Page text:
CFI and HelpAge’s New Research Initiative Examines the Financial Needs of Older Persons

> Posted by Eric Zuehlke, Web and Communications Director, CFI

Proportion of the Population that is Elderly (click to enlarge)

A few years ago, my 90-year-old grandfather moved from Japan, where he had lived his entire life, to live with my parents in Virginia. Although he was retired and living comfortably, the death of my grandmother left him without an adequate support system. With his healthy pension and public assistance from the Japanese government, mixed with the security of living with my parents, he is well cared for. I’d say he is financially included. But on a global scale, he’s one of the lucky ones. All his supports – close family, a pension, good health care, and insurance – are inadequate for many. And the need for appropriate services is growing.

The facts speak for themselves. Between 2010-2020, the population of older persons will almost double in middle-income countries and increase by 40 percent worldwide. Yet despite this growing population, the provision of financial services is woefully inadequate. One in four older people in low and middle-income countries do not have a pension, and most pensions are inadequate to meet individual needs. Not only are financial services lacking, we don’t even fully understand financial inclusion in older age. The mismatch between the scale of the need and the attention devoted to it is staggering.

Older people in most of the world rely on a variety of income streams, mostly informal, work, family support, and assets already owned. Pensions and government assistance may also help, The varied income strategies that older people employ have implications for their financial services needs, especially since their expenses may be unpredictable.

And yet, providers often discriminate against older people through automatic age limits. Older people are also especially vulnerable to fraud and abuse. Meeting the needs of older people and protecting them requires a mix of financial service providers, regulators, NGOs, and more.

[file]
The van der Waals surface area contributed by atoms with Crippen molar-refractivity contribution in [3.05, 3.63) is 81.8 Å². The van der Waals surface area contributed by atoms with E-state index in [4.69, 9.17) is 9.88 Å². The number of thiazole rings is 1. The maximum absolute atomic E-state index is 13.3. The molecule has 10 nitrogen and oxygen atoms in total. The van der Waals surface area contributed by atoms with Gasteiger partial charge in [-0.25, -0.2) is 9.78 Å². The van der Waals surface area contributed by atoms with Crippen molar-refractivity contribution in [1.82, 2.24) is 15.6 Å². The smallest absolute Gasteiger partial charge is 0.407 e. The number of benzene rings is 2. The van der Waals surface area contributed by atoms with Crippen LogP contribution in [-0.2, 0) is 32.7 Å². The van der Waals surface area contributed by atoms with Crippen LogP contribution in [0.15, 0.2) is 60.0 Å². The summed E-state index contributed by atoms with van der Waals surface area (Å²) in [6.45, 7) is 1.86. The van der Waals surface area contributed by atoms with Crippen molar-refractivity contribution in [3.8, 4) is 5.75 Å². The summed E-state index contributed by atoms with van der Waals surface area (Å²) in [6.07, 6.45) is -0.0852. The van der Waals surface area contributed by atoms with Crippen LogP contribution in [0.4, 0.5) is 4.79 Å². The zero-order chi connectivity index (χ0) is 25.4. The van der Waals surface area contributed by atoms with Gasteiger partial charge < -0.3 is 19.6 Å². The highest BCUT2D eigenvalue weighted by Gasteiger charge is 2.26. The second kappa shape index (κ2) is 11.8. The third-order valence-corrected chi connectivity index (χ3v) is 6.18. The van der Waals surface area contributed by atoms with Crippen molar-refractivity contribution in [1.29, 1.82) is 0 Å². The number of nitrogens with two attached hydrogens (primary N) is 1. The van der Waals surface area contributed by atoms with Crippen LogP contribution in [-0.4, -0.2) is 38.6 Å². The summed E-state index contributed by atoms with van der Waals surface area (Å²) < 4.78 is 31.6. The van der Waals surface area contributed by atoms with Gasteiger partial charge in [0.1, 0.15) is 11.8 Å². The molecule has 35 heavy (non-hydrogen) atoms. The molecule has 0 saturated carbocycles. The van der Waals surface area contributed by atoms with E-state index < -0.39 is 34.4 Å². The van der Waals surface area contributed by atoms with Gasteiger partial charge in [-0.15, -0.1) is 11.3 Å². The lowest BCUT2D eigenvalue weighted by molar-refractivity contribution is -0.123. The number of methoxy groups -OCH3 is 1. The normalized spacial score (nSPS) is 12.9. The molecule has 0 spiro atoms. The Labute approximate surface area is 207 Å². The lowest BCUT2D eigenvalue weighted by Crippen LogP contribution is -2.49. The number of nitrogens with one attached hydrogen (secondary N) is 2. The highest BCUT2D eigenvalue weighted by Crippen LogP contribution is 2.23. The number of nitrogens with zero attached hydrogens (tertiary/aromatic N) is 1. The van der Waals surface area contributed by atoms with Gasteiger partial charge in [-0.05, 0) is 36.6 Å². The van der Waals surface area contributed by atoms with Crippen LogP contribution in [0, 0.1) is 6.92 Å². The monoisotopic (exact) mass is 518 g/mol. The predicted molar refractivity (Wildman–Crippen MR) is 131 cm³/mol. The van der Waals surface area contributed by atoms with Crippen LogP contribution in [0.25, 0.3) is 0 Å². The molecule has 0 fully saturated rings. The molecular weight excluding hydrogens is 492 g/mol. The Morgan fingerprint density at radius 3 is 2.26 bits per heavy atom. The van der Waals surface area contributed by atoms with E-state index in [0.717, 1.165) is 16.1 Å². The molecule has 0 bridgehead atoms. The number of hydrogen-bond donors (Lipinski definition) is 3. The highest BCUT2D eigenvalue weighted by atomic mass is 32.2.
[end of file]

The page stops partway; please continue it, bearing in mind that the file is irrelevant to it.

October 1 marks the 24th International Day of Older Persons. This year’s theme is “Leaving No One Behind: Promoting a Society for All,” a fitting message for a new research and thought leadership initiative CFI has launched with HelpAge and MetLife Foundation. To further understand the financial needs of older persons and the path to meet them, the project will raise awareness, increase knowledge, and promote action among financial service providers, sector regulators, policymakers, consumer organizations, and international development organizations who work on aging and/or financial inclusion.

CFI and HelpAge will conduct research to better understand the income streams and expenses of older adults and the obstacles older adults face in accessing and using the financial services that could help to improve their lives. The research will focus on Latin America and will include interviews with industry leaders and older adults in Colombia to get a first-hand look at the issues.

We will be preparing an issue paper on aging and financial services with action recommendations. We hope this paper will help to launch a global conversation. To kick-start the conversation, we will hold round-tables in Colombia on November 11 with a selected Latin American audience and in New York in early 2015 with a more global audience.

The challenges associated with an aging population will only become more prominent in the years ahead. Demographic trends – slowing birth rates and rising life expectancy – are a recipe for older people to soon become the fastest growing population segment in the world. The needs of an aging population will have to be addressed sooner or later. But taking action now can mitigate against future challenges. Stay tuned for more information and findings from this project here on this blog, or sign up for our newsletter.

For more, read a press release on the project’s launch along with an accompanying backgrounder on older persons and financial inclusion.

Figure source: CFI publication Looking Through the Demographic Window: Implications for Financial Inclusion

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